Benefits of medical travel — Medical tourism and travel insurance


To learn more if medical travel is a good option for you or a loved one and to view testimonials of patients who have traveled abroad for serious surgeries they either couldn't get or couldn't afford at home, visit

In more detail...

1. Cost savings. Savings are tremendous--up to 90% in many cases. Heart bypass surgery in the U.S. typically costs at least $80,000. The cost at an internationally accredited hospital abroad is $8,500. This brings the surgery into reach for uninsured individuals and self-insured businesses.

2. Quality assurance. Patients are often surprised to learn that hospitals in faraway places have undergone a rigorous accreditation process that assures quality standards at least on par with the U.S. Several overseas hospitals have strategic alliances with renowned U.S. medical facilities like Johns Hopkins and Harvard Medical, and many of their doctors were trained in the U.S. A good medical travel company will help a patient find the highest quality hospitals and surgeons, and will provide corresponding credentials and background to help narrow the choice.

3. Short waiting times. Waiting times are virtually eliminated. For certain organ transplants, this can be a life saving advantage.

4. Success rates. Certain procedures, like hip resurfacing, have only recently been approved in the U.S. Many surgeons overseas have extensive experience, with resulting success records that are unmatched in the U.S.

5. Access. Some procedures are not yet FDA approved, while outside the U.S., physicians are achieving great results with them. Patients are able to achieve the pain relief they've been seeking. An example is Disk Nucleus Replacement.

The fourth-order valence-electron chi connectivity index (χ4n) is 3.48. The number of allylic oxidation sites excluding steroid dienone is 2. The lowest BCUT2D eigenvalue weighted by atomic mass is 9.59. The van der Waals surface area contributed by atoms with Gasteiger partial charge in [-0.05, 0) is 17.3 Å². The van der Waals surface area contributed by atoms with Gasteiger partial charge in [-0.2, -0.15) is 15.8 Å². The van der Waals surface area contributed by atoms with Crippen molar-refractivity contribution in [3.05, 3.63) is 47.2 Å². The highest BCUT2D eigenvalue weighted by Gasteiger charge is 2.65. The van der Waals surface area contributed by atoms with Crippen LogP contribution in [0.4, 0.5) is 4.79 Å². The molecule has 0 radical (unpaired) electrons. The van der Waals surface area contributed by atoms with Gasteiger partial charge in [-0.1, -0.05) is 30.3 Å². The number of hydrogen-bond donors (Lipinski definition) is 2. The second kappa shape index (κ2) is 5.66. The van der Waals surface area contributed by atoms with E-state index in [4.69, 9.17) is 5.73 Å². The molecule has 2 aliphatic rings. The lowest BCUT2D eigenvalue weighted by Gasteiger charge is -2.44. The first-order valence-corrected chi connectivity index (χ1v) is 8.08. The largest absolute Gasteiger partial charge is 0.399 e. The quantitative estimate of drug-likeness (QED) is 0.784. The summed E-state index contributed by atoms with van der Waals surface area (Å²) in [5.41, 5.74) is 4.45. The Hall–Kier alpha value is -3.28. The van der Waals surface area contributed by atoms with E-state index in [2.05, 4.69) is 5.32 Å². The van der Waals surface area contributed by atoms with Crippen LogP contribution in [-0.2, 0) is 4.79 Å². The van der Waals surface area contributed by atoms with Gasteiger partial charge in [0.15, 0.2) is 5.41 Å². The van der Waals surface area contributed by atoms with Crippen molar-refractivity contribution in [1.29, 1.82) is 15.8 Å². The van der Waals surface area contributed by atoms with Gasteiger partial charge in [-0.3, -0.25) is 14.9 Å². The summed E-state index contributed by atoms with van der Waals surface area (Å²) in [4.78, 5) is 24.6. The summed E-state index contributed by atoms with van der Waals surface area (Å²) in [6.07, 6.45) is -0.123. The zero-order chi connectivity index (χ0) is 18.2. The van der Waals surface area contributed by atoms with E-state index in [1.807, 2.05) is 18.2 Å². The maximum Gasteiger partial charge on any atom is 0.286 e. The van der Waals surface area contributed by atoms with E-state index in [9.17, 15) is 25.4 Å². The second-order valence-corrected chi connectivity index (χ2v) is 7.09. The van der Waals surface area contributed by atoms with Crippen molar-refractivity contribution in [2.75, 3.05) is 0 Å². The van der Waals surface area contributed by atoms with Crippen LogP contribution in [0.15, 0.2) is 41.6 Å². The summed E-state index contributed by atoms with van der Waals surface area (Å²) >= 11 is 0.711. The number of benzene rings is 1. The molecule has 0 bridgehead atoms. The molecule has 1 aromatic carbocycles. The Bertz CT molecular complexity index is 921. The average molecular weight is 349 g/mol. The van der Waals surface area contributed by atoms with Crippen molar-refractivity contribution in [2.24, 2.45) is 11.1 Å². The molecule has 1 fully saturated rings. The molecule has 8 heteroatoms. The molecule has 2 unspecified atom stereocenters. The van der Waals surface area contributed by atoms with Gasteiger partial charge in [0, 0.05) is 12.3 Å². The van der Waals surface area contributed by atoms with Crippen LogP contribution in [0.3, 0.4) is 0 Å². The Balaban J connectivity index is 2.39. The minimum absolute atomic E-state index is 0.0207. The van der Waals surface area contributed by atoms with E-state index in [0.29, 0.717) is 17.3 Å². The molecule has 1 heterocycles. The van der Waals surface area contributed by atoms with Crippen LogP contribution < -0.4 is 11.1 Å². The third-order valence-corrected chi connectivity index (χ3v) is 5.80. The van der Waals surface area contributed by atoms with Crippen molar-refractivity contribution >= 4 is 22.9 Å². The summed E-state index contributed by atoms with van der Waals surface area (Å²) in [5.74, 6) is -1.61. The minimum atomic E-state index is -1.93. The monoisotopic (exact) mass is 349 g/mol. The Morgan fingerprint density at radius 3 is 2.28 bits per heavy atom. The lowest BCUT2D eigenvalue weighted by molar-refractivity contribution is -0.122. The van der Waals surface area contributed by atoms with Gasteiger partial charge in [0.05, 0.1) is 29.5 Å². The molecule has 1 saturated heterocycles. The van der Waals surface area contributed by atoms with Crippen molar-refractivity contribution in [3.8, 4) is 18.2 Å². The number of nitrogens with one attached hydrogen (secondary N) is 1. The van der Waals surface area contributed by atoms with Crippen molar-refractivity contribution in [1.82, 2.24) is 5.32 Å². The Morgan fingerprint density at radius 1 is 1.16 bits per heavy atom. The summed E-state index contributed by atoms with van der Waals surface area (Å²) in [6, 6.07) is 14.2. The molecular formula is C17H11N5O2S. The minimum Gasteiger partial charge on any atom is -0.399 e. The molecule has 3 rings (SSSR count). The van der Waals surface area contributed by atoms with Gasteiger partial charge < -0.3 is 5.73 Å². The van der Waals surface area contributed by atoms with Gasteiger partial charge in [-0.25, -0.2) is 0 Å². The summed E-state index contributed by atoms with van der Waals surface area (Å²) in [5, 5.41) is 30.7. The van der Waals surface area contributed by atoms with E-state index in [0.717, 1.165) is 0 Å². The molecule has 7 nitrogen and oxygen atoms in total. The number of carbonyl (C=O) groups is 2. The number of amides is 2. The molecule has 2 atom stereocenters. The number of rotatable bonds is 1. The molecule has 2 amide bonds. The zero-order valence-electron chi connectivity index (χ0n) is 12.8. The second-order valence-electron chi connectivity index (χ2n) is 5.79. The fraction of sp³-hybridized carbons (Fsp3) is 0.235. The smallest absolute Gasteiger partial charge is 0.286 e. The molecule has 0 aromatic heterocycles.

6. Personal attention. Medical travelers typically find the difference in personal attention they receive overseas is a remarkable departure from their experience in U.S. hospitals. Doctors spend a lot of time with them at every stage, explaining the procedure and recovery process. Nurse to patient ratios are very high.

7. Long supervised recovery. Unlike in the U.S. where high costs mandate short in-hospital recovery time, patients who go overseas find they're discharged only when they are well underway to complete recovery, and are often moved to nearby lodging where they're monitored closely.

8. Top-notch facilities. Many hospitals attracting international patients are brand new, with all the latest equipment and technology. Cyberknife technology is an example.

9. Anonymity. Patients often want recovery away from hordes of well-intended people at home that are constantly inquiring how they're doing. The distance also adds a layer of security for those who choose to keep their surgery a closely guarded private matter.

10. A true travel experience - if desired. While successful surgery and recovery is the first priority, medical travel affords the opportunity to experience a different culture, in a country that may not have been on the patient's list of destinations for leisure travel.